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Spider-Man 2 (2004) – Movie Review

WARNING: Spoilers ahead for Spider-Man 2. If you haven’t seen the film, I suggest you watch the film first, then go back to this review.

It’s been almost a week since I saw the original Spider-Man. In my review of that film, I mentioned that the Raimi trilogy shaped my childhood and the first film did a great job in bringing the character to the big screen and staying true to its source material. Sam Raimi has done a fantastic job in adapting the character to the big screen and the first film was a critical and financial success, becoming the highest grossing film at that time.

So, how it would be possible that the sequel would eventually surpass the original? Raimi had the task to top the original film, developing the characters further and raising the stakes, and he did just that. Spider-Man 2 is not just a great superhero film, it’s the perfect definition of a sequel that does everything better; it takes everything that made the original great and expands upon it.

Set two years after the original Spider-Man film, Spider-Man 2 sees Peter Parker trying to struggle in balancing his personal life with his duty as Spider-Man and ends up being dissatisfied with his life. At the same time, Dr. Otto Octavious becomes a diabolical villain after a failed experiment takes his wife’s life and leaves him neurologically fused to the mechanical tentacles that he created. Spider-Man must stop Octavious from destroying New York, with dealing with a subconscious desire of not being Spider-Man anymore.

The opening scene does a great job in establishing Peter’s arc in this film: we see how much life is suffering due to his duty as Spider-Man; he loses his job at Joe’s Pizza, he almost loses his job at the Daily Bugle, he misses Dr Connors’ class, Harry becomes suspicious about his and Mary Jane is seeing someone else. It’s a great way to establish Peter’s personal conflict in this film, which leads to him losing his powers and questioning himself whether he wants to be Spider-Man.

Ever since Uncle Ben’s death, Peter had sworn to live up to his dreams and take responsibility to protecting New York, but since he’s becoming unhappy about his life, he ends up losing faith in becoming Spider-Man and begins considering living a normal life. The screenplay does a great job in fleshing out the themes and ideas from the first film and expanding upon it, while developing the characters a lot more; for example, we see how much Mary Jane is fed up with Peter not living up to his promises and how much Harry is suspicious about Peter’s identity, and it makes those conflicts more real.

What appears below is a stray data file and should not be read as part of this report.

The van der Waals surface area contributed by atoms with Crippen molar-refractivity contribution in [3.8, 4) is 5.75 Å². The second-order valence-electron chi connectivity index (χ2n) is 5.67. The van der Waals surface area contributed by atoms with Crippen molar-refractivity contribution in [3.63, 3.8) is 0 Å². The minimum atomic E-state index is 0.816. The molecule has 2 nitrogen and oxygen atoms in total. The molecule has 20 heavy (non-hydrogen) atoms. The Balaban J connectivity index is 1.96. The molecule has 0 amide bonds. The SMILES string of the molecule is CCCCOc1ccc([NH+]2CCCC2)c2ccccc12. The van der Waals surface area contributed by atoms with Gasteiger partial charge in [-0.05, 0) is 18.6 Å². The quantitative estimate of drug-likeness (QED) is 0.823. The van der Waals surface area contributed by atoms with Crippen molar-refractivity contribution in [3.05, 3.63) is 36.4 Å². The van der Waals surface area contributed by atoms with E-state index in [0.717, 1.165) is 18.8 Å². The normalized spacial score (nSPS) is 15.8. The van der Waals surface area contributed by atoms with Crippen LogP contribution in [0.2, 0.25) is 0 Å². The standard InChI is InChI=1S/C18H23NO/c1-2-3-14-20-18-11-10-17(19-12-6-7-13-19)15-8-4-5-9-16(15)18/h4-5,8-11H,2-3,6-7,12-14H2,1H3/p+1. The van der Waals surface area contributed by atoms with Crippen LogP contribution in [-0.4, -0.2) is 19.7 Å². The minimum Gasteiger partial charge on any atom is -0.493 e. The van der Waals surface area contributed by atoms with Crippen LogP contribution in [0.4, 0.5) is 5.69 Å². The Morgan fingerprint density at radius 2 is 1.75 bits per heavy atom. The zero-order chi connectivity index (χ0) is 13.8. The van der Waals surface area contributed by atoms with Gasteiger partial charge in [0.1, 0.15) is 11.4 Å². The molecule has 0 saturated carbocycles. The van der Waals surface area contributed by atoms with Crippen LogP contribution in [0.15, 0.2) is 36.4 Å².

Another thing the film does right is how it establishes its villain, Doc Ock. Granted, some might compare it to the Green Groblin in the first film, but I think that’s the point. Sam Raimi wanted to make the character to Doc Ock much more human by having Peter idolizing him at the beginning of the film and looking up to him, making the connection between the two more personal. There’s a scene in the film that I really enjoyed: the night of Mary Jane’s engagement, which I think is the turning point of Peter’s life; Mary Jane doesn’t want to talk to him, Harry’s suspicion grows stronger and Peter suffers an emotional breakdown to the point he loses his powers and ends up quitting being Spider-Man.

The performances by the cast is once again great, with Tobey Maguire showcasing improvement from the predecessor, as well as Kirsten Dunst, James Franco and Rosemary Harris, but the most impressive performance in this film has to be Alfred Molina as Dr. Octavious. He kills it in the role of scientist slowly losing his sanity as he’s trying to recreate his failed invention at all cost. It’s hard to imagine anyone else playing the role other than Molina, because he was that great.

It’s not just the story and the acting that’s improved from the first film, the filmmaking aspects has also improved as well: Sam Raimi does a great job in progressing the characters and the world of Spider-Man and it showcases why he was the perfect director for the series. The cinematography is gorgeous once again, the editing balances between the slower, intimate moments and the high-octane action scenes and The CGI sequences has also improved from its predecessor. Danny Elfman returns to do the score once again and it still remains iconic.

I also won’t forget to mention one of my favorite scenes in the film; the train sequence. It’s without a doubt one of the greatest action sequences in any comic book film, especially the scene where Peter uses his webs to slow down the train, which memes aside, is still an iconic shot. I also love how the citizens of New York are helping him get back on his feet and realizing that the hero that the city has been looking up to is only a kid. It’s a great scene and it perfectly captures the essence of the character.

If I do have some issues with the film, some of the dialogue don’t hold up well and Mary Jane’s fiancee, John, is arguably the weakest character in the film, but none of them detract from the experience. Spider-Man 2 is without a doubt one of the greatest superhero films ever made and it will always have a special place in my heart. It improves on everything that made the first film great while staying true to the character.

Rating: ⭐⭐⭐⭐½


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